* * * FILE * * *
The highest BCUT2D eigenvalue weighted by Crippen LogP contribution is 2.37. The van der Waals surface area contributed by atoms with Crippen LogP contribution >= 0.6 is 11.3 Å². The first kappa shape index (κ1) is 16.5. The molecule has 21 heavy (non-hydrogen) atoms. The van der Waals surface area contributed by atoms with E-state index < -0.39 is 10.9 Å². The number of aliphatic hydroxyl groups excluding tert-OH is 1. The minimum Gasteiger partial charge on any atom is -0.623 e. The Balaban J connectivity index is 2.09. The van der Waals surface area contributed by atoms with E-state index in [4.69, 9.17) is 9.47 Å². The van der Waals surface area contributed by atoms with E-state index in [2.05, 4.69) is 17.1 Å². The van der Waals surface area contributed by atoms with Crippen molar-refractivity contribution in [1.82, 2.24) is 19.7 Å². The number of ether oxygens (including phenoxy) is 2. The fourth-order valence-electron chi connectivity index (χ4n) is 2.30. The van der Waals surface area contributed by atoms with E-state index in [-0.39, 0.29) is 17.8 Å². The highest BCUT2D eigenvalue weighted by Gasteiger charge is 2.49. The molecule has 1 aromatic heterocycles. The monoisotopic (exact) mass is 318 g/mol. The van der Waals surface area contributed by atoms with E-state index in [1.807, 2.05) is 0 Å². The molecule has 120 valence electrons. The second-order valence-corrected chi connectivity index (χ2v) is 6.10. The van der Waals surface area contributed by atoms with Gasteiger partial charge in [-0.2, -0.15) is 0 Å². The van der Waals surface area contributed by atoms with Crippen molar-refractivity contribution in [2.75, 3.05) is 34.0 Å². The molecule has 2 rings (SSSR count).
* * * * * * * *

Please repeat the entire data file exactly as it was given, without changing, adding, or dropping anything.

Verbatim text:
The highest BCUT2D eigenvalue weighted by Crippen LogP contribution is 2.37. The van der Waals surface area contributed by atoms with Crippen LogP contribution >= 0.6 is 11.3 Å². The first kappa shape index (κ1) is 16.5. The molecule has 21 heavy (non-hydrogen) atoms. The van der Waals surface area contributed by atoms with E-state index < -0.39 is 10.9 Å². The number of aliphatic hydroxyl groups excluding tert-OH is 1. The minimum Gasteiger partial charge on any atom is -0.623 e. The Balaban J connectivity index is 2.09. The van der Waals surface area contributed by atoms with E-state index in [4.69, 9.17) is 9.47 Å². The van der Waals surface area contributed by atoms with E-state index in [2.05, 4.69) is 17.1 Å². The van der Waals surface area contributed by atoms with Crippen molar-refractivity contribution in [1.82, 2.24) is 19.7 Å². The number of ether oxygens (including phenoxy) is 2. The fourth-order valence-electron chi connectivity index (χ4n) is 2.30. The van der Waals surface area contributed by atoms with E-state index in [-0.39, 0.29) is 17.8 Å². The highest BCUT2D eigenvalue weighted by Gasteiger charge is 2.49. The molecule has 1 aromatic heterocycles. The monoisotopic (exact) mass is 318 g/mol. The van der Waals surface area contributed by atoms with E-state index in [1.807, 2.05) is 0 Å². The molecule has 120 valence electrons. The second-order valence-corrected chi connectivity index (χ2v) is 6.10. The van der Waals surface area contributed by atoms with Gasteiger partial charge in [-0.2, -0.15) is 0 Å². The van der Waals surface area contributed by atoms with Crippen molar-refractivity contribution in [2.75, 3.05) is 34.0 Å². The molecule has 2 rings (SSSR count).